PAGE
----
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Browse Category: Materials & Chemicals > Textiles


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A Wireless Textile Based Sensor System for Self-Powered Personalized Health Care

UCLA researchers in the Department of Bioengineering have developed a textile-based sensor system (TS system) for wireless, wearable biomonitoring.

Material For Thermal Regulation

Researchers at UCI have developed a lightweight, flexible thermal material that, due to the extent that it is stretched, allows for tunable control of heat flow.

Pressure Sensitive Fabrics

Piezoelectric sensors have long existed to monitor applied pressures between two objects. In large applications with malleable substrates or where low cost is key, individual piezoelectric sensors are not practical. A variety of applications exist where monitoring the pressure being applied to a soft surface would providing meaningful insights into the system or subject under observation. For instance, in a long-term care setting where patients need to be monitored for pressure ulcers, a bedding material that could sense the pressure points between a person’s body and the mattress could alert care givers that an adjustment in body position is warranted. Likewise, in a sports training application, a pressure sensitive boxing ring canvas could track a boxer’s footwork, or punching power and hand speed if applied to the inside of a punching bag.   Pressure sensitive soft toys could also benefit from feedback that might differ when a child scratches behind their stuffed animal’s ears vs. rubbing its belly.  To achieve discrete sensing in these applications, a low cost bulk sensing system is needed.

Cephalopod-Inspired Adaptive Infrared Camouflage Materials and Systems

This technology is a new class of materials capable of thermal regulation and active camouflage. These cephalopod-inspired materials, configurable to different geometries, can be used in many sectors, ranging from consumer to industrial to military applications.

Hydraulically Actuated Textiles

A soft, planar, actuator based on hydraulically actuated textiles.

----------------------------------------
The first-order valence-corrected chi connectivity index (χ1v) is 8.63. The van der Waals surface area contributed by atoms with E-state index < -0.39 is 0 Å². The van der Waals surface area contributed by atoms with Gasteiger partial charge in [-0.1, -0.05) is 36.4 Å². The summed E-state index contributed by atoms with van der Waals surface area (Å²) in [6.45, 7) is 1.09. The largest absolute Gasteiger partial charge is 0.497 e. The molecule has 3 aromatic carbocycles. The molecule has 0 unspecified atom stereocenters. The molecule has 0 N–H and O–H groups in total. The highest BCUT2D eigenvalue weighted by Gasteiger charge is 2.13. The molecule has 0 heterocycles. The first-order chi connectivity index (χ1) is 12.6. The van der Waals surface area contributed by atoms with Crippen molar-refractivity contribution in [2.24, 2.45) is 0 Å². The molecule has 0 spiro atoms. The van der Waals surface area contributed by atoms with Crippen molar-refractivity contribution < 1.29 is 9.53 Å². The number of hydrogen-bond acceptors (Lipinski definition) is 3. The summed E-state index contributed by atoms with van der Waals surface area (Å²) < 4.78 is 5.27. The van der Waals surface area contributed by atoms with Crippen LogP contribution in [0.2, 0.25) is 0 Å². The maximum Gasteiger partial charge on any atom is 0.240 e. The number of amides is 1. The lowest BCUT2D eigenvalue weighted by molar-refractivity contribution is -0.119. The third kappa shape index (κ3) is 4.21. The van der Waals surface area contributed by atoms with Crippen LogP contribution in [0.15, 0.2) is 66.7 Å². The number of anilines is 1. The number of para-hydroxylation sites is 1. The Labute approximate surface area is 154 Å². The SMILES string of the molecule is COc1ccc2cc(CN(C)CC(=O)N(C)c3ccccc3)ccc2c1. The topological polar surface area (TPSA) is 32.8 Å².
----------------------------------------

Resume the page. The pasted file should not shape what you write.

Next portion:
Photo-Rechargeable Antibacterial/Antiviral Materials

Researchers at the University of California, Davis have developed a method to incorporate and enhance photo-induced biocidal functions on compounds, polymers, fibers, films, and textiles for daylight-driven rechargeable antibacterial and antivirus applications such as personal protective clothing, food packaging materials and medical devices.

Biomass-Derived Polymers And Copolymers Incorporating Monolignols And Their Derivatives

UCLA researchers in the Departments of Bioengineering, Chemistry and Biochemistry have developed a novel synthetic strategy for the fabrication of biomass-derived polymers incorporating underutilized lignin derivatives.

Anatomy Shading Clothing

Garment patterns and a method of forming garment patterns that increase the perceived attractiveness of the garment wearer by imparting ideal proportions onto the wearer.

Enhanced Light-Reflecting Materials

Brief description not available

Microfabricated Surfaces For The Physical Capture Of Bed Bugs And Other Insects

Bed bugs have made a dramatic comeback in recent years, infesting everything from homes and hotels to schools, movie theaters and hospitals. Current forms of treatment (e.g. heat, cold, vacuuming, and pesticides) tend to be costly, tedious, and unreliable. Hiring a professional can be expensive, and unfortunately many bed bug sufferers resort to ineffective, potentially dangerous measures.

Micropatterned Superhydrophobic Textile for Enhanced Biofluid Transport

Researchers at the University of California, Davis have developed a new mechanism of removing liquid from the skin’s surface. The invention presents significant advantages over currently marketed moisture-wicking technologies.

Environmentally Friendly Manufacturing of Nano, Micro and Sub-micro Fibers with Hybrid CAB System

Researchers at the University of California, Davis have developed a novel and high throughput production process of making nano/submicro-sized fibers.

Improved Materials for Lightweight Armor

Brief description not available

A Porous Microfluidic Spinneret

It is highly desirable to replicate a natural silk spinning process in an industrial setting. Natural silk fibers produced by silkworms and spiders have exceptional mechanical properties, which so far have not been matched by artificially produced silk. Furthermore, most of the artificial spinning technologies involve extremely high temperatures and pressures, as well as hazardous solvents. Spider and silkworm silk, on the other hand, is spun at room temperature, low pressures, and uses only water as a solvent. Although a lot is known about the biological mechanisms involved in the natural silk spinning process, a major roadblock toward the creation of a biomimetic spinning system has been the inability to fabricate fluidic structures on the same size scale as the silk gland (10-100 μm in a large spider). Researchers at UC Berkeley have developed a biomimetic silk gland using the latest advances in microfabrication and microfluidics. The system captures the geometrical features of the native silk gland, and it uses a porous material allowing mass transport in and out of the silk solution during flow. Similar to the native spinneret, the biomimetic spinneret can alter the pH of a solution flowing through it. This invention opens the way towards replicating natural silk production in an industrial setting, and producing native-quality artificial silk.

CMOS-Compatible Suspended Graphene

Brief description not available

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